She spun her thoughts into writing in and around her home and gardens. Poems and fragments. Walks and explorations with her dog, Carlo, by her side. Lived life on her own terms, engineering an original and authentic voice that still speaks to the world.
Emily Dickinson. Read deeply about her to appreciate her work and passions. Nature and botany. Family and friends. How she wrote, what she left behind. Then visit Amherst, Massachusetts, The Homestead, where she lived, wrote, gardened. A visitor can walk in her footsteps – or pause to look out the windows where her thoughts were later captured by pen on paper. The house and grounds are relics themselves, open for those revel in her writing and thinking.
“A poet’s work is to name the unnameable, point at frauds, take sides, start arguments, shape the world, and stop it from going to sleep,” according to author Salamon Rushdie.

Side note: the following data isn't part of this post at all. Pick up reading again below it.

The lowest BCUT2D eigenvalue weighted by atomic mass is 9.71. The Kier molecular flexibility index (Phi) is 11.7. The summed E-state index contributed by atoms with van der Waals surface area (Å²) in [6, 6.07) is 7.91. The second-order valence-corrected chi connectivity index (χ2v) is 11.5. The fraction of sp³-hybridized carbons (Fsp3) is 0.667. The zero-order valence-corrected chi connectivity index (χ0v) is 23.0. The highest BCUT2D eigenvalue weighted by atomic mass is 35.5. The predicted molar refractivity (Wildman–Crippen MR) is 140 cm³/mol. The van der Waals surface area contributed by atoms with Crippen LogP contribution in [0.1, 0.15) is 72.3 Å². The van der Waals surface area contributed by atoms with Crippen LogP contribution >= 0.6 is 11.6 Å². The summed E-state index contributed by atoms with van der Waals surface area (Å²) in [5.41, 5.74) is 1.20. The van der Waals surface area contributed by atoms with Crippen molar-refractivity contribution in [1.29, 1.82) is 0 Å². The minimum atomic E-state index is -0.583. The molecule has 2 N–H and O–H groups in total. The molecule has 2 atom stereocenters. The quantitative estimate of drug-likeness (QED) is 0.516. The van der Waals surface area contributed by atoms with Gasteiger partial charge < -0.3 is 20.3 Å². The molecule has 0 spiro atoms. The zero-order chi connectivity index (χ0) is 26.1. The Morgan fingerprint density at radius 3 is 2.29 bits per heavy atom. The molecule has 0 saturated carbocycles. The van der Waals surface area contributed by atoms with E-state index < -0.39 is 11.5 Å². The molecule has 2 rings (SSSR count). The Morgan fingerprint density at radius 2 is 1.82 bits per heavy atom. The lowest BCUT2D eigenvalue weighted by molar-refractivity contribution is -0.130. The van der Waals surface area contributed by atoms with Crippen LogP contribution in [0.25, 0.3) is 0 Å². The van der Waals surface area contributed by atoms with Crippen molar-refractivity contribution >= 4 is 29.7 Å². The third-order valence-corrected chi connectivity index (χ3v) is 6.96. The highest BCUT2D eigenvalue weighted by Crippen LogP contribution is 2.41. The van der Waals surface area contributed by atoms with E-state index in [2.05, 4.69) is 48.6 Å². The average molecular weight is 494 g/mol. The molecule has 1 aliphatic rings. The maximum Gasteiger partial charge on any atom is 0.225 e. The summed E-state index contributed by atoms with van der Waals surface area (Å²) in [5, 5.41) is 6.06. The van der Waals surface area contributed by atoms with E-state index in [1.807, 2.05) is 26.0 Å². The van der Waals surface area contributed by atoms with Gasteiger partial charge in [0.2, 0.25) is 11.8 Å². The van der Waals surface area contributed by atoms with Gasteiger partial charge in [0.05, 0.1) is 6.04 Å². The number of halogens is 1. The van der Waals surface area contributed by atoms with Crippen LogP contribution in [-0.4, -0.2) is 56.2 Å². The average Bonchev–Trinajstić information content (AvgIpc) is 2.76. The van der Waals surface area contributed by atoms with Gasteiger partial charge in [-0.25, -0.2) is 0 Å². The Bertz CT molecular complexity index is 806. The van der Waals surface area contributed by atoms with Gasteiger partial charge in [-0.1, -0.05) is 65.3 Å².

“I dwell in Possibility –” she wrote. A road trip to walk the grounds of her home was a gift sparked by knitting and reading and travel. By the way, for those who love deep learning and language, the collections kept by the Amherst College include copious materials by and about Robert Frost and Emily Dickinson. (Robert Frost taught there for years.)